O'Sullivan grabs second chance as brothers thrive in three codes
Last weekend saw the O'Sullivan house in Moynalvey pack their three boys off to wage war on three different fronts in three different countries.
Mark, the oldest at 26, featured for the Meath hurlers in the win away to London. Hugh came on as a replacement for the Ireland U-20s team that were beaten by France in the Six Nations, while Cillian lined out for the Meath footballers as they beat Clare.
It was another milestone for the village of Moynalvey, which has a freakish ability to produce elite sports people. Rugby star Devin Toner hails from there as does Grand National winning-jockey Robbie Power and Olympian Sara Treacy.
However, Cillian O'Sullivan explained that the brothers had a different take on their sporting weekend less ordinary.
"We scored 21 points against Clare and I didn't score one. Mark came on against London when the game was well won and Hughie came on against France (and they lost). So I'm not sure we had the best effect!"
"We always played everything. I played rugby in school, Mark played rugby in school and Hughie played obviously and he would have played GAA growing up too.
"Mark always got me out when we were playing and then Hughie, we pass it on to him. He was out from a young age in the garden and that's probably where you get the enjoyment."
O'Sullivan could have followed his brothers and went away from football but it always had a hold on him.
As a student in Belvedere College, he played Leinster schools cup rugby where he "got run over by the likes of Dan Leavy" but still did enough to attract the attention of Leinster selectors.
He also won an All-Ireland minor 'B' hurling title with Meath before a run to the 2012 All-Ireland minor football final made up his mind.
"I was playing cup rugby and was invited to Leinster trials. And I had to make a decision when I got a call from Andy (McEntee) who was in with the minors. Once I finished with the cup he asked what was I going to do. He said, 'We have minor team here that were going well', and I had played minor the year before and I suppose I let my heart choose really.
"Growing up I dreamed of playing for Meath and was at the All-Ireland finals and it felt like the right thing at the time and it turned out to be that way. We had a great journey with that underage team and I still love playing today."
He's not sure that rugby would have been there for him anyway but the oval ball game still holds an appeal. He might return to it down the line but for now, he's dreaming of big days in Croke Park.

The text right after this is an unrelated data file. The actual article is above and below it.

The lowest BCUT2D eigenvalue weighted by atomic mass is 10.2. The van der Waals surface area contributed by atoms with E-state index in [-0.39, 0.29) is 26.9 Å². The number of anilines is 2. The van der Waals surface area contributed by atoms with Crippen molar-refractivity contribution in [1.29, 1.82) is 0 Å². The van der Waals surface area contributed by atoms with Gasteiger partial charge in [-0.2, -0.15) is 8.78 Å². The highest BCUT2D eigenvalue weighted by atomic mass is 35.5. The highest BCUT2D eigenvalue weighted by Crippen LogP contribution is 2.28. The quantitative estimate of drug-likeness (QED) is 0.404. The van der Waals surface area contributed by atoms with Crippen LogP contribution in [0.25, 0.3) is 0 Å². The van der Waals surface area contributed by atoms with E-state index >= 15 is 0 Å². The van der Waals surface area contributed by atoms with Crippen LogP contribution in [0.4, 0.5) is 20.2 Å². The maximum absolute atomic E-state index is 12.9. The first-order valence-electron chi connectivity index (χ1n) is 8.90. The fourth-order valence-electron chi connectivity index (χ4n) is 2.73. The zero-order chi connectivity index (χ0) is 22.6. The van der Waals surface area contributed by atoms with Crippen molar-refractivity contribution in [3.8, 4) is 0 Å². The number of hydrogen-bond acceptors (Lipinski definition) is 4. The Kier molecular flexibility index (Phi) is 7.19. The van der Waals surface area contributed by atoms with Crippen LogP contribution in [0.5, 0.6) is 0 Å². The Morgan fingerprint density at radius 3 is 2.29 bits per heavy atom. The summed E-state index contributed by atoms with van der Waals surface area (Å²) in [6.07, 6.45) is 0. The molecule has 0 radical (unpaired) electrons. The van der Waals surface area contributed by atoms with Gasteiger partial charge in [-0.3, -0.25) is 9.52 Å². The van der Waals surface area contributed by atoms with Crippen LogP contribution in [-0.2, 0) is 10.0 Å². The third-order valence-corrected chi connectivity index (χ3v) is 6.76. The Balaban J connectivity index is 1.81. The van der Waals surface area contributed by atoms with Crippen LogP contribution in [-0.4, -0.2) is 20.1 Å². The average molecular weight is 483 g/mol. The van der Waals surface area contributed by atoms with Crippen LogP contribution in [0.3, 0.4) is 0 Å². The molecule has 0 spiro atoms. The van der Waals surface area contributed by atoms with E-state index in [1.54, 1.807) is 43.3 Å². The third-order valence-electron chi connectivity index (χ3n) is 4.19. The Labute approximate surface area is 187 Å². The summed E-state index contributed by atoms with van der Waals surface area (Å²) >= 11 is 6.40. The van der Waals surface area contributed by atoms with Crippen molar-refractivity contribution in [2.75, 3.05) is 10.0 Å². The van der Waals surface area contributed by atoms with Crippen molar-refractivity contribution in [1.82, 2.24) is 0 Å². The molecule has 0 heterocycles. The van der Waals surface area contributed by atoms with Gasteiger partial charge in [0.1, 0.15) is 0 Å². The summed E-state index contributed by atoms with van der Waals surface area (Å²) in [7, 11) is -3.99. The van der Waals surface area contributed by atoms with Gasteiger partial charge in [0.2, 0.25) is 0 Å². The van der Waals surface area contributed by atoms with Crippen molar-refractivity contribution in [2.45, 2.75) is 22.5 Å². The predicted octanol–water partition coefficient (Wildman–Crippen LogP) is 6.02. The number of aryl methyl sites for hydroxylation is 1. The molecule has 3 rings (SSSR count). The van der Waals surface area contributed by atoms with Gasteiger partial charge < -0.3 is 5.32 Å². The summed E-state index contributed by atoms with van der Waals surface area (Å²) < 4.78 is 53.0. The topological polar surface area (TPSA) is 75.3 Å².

"But where you have grown up and what you have dreamed of you remember being in the stands in 1999 (All-Ireland final) and then balling your eyes out in 2001 (when Meath were beaten by Galway in the final).
"You are not sure why but you are doing it all the same. That's what made me realise what was important to me."
When he decided to pursue a career in football, it was almost over as soon as it started. A star on the minor team of 2012, he made his league debut in the opening game of 2014 against Galway. He grabbed 1-1 that day and the county purred with what he could be given some time.
He played the following week against Monaghan but a serious back injury meant he wouldn't been seen again in county colours for two years. "I played against Galway in the league. That goal is what I relied on for the next two years."
Initial attempts to rehab the injury fell short. And when he decided to go under the knife to fuse vertebrae, it was more with quality of life in mind than county football.
The road back was torturous. He was confined to bed for around three months after the operation. After that he was in a back brace for another six before finally making his return in the O'Byrne Cup in 2016. Having made a full recovery, he hasn't looked back.
"I have metal in my spine holding me together!" he smiles. "At that time I didn't want to leave anything to chance. My diet at that time was great. I ate all the anti-inflammatory foods I could find, did the exercises every day, repeat, repeat, repeat, no bother to me because at the end of it, if it didn't work out I wanted to be able to say I did everything I could."
He's back in harness now, a key part of McEntee's plans once more. On Saturday night, Meath will travel to Cavan and look to keep their promotion hopes alive.
O'Sullivan has big plans for the Royals, not least to help them return to the top flight. But having so nearly missed out on a career in football, he's relishing every moment. Last year he flew over and back from Leeds University, where he was studying for a Master's in Psychology, to line out for the Royals.
"That (injury) gave me perspective. I love going for a run now or doing anything physical. If a fitness session is coming up or a hard session where we are getting drilled I feel myself getting tired I just think, 'Cop yourself on.'
"It's about paying a bit back too. I have had huge support from my parents, family, club and county. I'm extremely thankful and lucky to have this chance, to get all the support I did to have another chance. I'm thankful for that."
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